Tuesday, July 19, 2022

Funny Girl by Nick Hornby

Nick Hornby writes psychologically smart but often facile novels, ones where things go the way we suspect the author wants them to, or thinks they should go, rather than where the characters and events are actually driving towards. His people are real and true, and, that, I think, is why we may not believe what he makes them do.

All of the books I've read of his were set in the modern world - Juliet, Naked most recently, for all that I was a decade late getting to it.

But he's dropped into the past at least once: Funny Girl, his 2014 novel, is set mostly in the mid-60s. It's a quirky book in the Hornby oeuvre, and I don't think entirely successful.

Funny Girl is the story of Barbara Parker from Blackpool, who wants to be on TV, to be funny in public - she basically wants to be Lucille Ball, or to be herself as a British version of Lucy. But it's also the story of Barbara (and Jim), the sitcom she gets hired for, and helps to mold, soon after she reaches London.

And that's the problem: Funny Girl is a breezy, fairly short novel that covers four to five years in depth and then jumps to the then-current day, fifty years later, while trying to be about two interlinked but distinct things, which each could have used a lot more depth than Hornby is willing to give them.

It could have been more focused on Barbara, who becomes Sophie Straw for TV-credits purpose and then finds herself playing a career-defining role using her semi-abandoned real name. There's a lot of potential drama or insight there; Hornby states it and never does anything with it. We also don't see much of Barbara/Sophie's life during the '60s - what else she did, who she saw, what it was like to be young in a place where things were changing quickly. We know she does one movie after the first series of her show, but don't get any other details of her career until the coda, fifty years later - are we to assume she spent the hiatuses between the other series doing nothing? In London? In her early twenties? In the mid-1960s?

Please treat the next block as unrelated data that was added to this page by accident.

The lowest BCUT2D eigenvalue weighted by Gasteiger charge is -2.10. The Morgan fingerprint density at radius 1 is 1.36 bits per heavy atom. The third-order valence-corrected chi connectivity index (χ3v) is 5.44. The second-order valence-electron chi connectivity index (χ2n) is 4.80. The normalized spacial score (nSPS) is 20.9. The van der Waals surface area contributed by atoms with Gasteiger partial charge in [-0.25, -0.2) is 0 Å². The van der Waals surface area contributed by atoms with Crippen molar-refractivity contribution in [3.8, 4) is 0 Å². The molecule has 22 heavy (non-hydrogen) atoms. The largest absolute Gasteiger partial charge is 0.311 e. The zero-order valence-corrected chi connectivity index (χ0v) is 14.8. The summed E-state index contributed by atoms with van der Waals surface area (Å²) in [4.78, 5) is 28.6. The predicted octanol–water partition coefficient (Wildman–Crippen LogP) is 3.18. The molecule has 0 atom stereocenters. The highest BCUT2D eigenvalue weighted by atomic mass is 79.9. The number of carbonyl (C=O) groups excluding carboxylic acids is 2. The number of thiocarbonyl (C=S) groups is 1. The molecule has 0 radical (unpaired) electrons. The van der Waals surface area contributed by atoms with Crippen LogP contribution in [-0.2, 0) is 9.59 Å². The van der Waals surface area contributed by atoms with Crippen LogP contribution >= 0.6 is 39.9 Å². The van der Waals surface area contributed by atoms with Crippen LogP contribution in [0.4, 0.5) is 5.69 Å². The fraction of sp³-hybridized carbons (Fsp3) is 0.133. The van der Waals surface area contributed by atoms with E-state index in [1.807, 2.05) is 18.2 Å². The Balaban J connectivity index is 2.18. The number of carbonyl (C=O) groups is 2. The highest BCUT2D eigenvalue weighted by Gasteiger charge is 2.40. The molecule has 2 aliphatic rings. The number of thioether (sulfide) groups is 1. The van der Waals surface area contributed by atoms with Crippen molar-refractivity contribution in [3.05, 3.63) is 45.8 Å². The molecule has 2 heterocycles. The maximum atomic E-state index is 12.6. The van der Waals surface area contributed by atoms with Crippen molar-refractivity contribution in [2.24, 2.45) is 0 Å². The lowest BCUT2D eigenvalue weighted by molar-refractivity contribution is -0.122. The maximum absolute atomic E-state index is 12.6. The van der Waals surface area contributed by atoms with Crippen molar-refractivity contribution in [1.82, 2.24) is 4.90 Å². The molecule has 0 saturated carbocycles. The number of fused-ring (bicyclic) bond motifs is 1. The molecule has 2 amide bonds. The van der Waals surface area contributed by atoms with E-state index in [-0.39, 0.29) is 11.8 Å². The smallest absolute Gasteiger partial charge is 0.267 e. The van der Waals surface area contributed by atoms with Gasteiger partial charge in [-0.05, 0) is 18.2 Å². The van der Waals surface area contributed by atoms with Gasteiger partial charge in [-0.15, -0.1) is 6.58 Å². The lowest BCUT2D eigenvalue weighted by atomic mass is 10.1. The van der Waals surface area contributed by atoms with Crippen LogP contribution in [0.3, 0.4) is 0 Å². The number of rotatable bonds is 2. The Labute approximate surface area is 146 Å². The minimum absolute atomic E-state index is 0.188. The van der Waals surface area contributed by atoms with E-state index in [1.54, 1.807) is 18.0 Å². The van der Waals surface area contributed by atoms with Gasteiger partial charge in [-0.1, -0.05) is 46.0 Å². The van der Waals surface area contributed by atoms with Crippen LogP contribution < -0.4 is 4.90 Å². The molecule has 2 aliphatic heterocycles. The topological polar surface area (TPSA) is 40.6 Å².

That's another theme of the book, another piece not given enough space and life to blossom. It comes up repeatedly, but mostly in passing: are these mostly hard-working people staying in touch with "the young audience"? What is happening in Britain in these years? (I don't think the term "Swinging London" is ever used, but that's the background.)

The show Barbara (and Jim) runs for four series, which seem to be roughly yearly starting in 1964. But the main bulk of the book absolutely does not seem to cover four or five years - not enough is happening, not enough is changing. It feels like all of the characters are utterly static while they're off the page, that only the moments Hornby depicts here are "real" and transformative, and there just aren't enough moments here, over several years and at least half-a-dozen major characters, for that to work.

Taking a term from something entirely different, I'd call Funny Girl an example of scope creep. It could have been a strong novel about Barbara, focused tightly on her as she went to London, launched a career, and worked through that show. Or it could have started with her but told the story of the first series of Barbara (and Jim), looping around to give the points of view of all of the major characters. As it is, it tries to do both of those things, and more, and then wrap it all up in a bow fifty years later for an entirely different purpose, and none of that has enough space to work.

Hornby is always readable; this book went by very quickly. (Too quickly, as I've been saying.) It is a pleasure to read, and its people feel real in their moments on the page. All its flaws are larger and structural; all of its problems are baked in deeply. So it goes.

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